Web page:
Sunday, 29 January 2012

Tell it like it is

I know I'm a child, but I did snigger. This is genuine: the fusion of style and content is a triumph of a particularly British way of dealing with adversity.

Tuesday, 24 January 2012

Two Unalike Things

I've been laid up for two days with food poisoning, and there's a lot to be said for an enforced period of rest. I had friends visiting on the Friday night, and at about midnight I started to feel very odd: racing mind, hearing voices, excessive salivation, a queasy feeling in the stomach like a eddy whirling scummy plastic around in an oily sea. My two friends had my bed and I slept on the floor of my living room, but at about 5am the sluices opened at both ends. It was epic, like an early 19th century no-expense-spared production of Shakespeare: at one point, puking my guts up, I half-expected to see Ellen Terry ride past on a dolphin in the gaslight, singing 'Full fathom five'. I was, you'll gather, hallucinating by this point. Sparing you further personal details, I will quote the marvellous Terry Castle's account of food poisoning in Sicily, from The Professor and Other Writings:

'So was it the gothic dust of the nineteenth century? Or the (slightly "off") shrimp and calamari? By the time we took the ferry to Lipari, twenty-four hours later, it was impossible to ignore: a certain grinding, flopping feeling in my stomach, like a lonely goony bird struggling to take off. Strange ressentiment at the thought of food...Piled onto the scruffy tour boat filed with voluble Sicilians and assorted squalling offspring, then churned off across the waves. Intestines profoundly restless. A couple of crampy-shivery snorkelling stops in the blue Tyrrhenian sea, then debarked at Panarea for the afternoon. Still in denial, despite rough, gasping, even passionate bout of diarrhea, surrounded by mops and buckets in a little gelateria WC. Trying to persuade myself that I and the stomach bug were only having a brief affair.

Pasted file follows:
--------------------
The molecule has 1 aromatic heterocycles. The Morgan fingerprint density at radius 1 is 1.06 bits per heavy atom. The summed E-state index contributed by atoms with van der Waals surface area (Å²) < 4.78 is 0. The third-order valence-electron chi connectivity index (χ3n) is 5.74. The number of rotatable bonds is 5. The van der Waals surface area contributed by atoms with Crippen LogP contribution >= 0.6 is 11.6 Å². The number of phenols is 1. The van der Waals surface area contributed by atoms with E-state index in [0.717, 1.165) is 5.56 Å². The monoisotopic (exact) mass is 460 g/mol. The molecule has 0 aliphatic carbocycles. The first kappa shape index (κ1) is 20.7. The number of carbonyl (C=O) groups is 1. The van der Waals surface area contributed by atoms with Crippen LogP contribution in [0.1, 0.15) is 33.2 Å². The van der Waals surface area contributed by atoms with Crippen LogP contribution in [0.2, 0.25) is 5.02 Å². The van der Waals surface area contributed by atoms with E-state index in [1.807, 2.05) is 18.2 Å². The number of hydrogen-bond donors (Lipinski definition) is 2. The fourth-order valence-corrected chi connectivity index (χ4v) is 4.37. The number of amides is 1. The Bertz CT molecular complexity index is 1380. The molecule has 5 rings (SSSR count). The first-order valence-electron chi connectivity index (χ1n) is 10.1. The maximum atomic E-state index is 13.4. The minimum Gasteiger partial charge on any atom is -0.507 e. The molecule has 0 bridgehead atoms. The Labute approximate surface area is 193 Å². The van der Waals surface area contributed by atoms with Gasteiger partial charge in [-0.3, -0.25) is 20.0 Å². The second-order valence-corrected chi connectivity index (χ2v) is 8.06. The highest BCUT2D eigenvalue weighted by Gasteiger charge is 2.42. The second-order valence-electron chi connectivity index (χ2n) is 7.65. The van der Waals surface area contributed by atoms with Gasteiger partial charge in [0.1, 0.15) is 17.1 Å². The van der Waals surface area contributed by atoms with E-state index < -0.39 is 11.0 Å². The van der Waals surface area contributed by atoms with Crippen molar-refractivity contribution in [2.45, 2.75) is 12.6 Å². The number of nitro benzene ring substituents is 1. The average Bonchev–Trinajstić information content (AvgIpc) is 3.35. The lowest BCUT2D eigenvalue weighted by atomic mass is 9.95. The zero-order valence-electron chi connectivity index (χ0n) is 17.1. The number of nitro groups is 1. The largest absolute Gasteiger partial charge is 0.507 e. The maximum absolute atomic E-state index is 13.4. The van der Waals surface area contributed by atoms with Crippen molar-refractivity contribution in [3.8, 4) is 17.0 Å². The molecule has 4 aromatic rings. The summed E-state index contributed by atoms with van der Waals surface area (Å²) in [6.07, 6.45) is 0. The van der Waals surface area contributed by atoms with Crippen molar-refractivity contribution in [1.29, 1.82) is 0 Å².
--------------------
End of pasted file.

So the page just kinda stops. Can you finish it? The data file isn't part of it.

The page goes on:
A major turn for the worse, however, when we docked at Stromboli. The sun was starting to go down, the fabled volcano smoking in sinister, belching fashion. I stopped to paw over T-shirts at one of the many souvenir stalls in a pathetic stab at normalcy...Inward writhing like Laocoon...Walked gingerly toward the main pumice beach in desultory search of a swim. But then nothing to do but break for it: bowels suddenly on fire. B. watching in horror. Mad, self-flinging plunge into the waves, followed by Byronic exaltation (this is something I've never done before; I am breaking every law of God and Man); then sordid, liquefying release. Catharsis accomplished, I hurried back onto the beach groaning like Mr Pooter after the umpteenth insult from Lupin, his annoying ne'er -do-well son.'

So, dear reader, was it with me, although without the more glamorous setting. After an afternoon of this, my friends cut their visit short.

* * *

On another note entirely, I am captivated by this sumptuously sinister, almost mythological garment: a cape woven from spider-silk, that rich gold-saffron colour being the natural hue. It is one of the most beautiful things I have ever seen, and I shall be taking a trip to the V&A to gape in person. Apparently it is so light that you cannot physically feel it: cloth as precious as liquid gold, as insubstantial as air.

Monday, 9 January 2012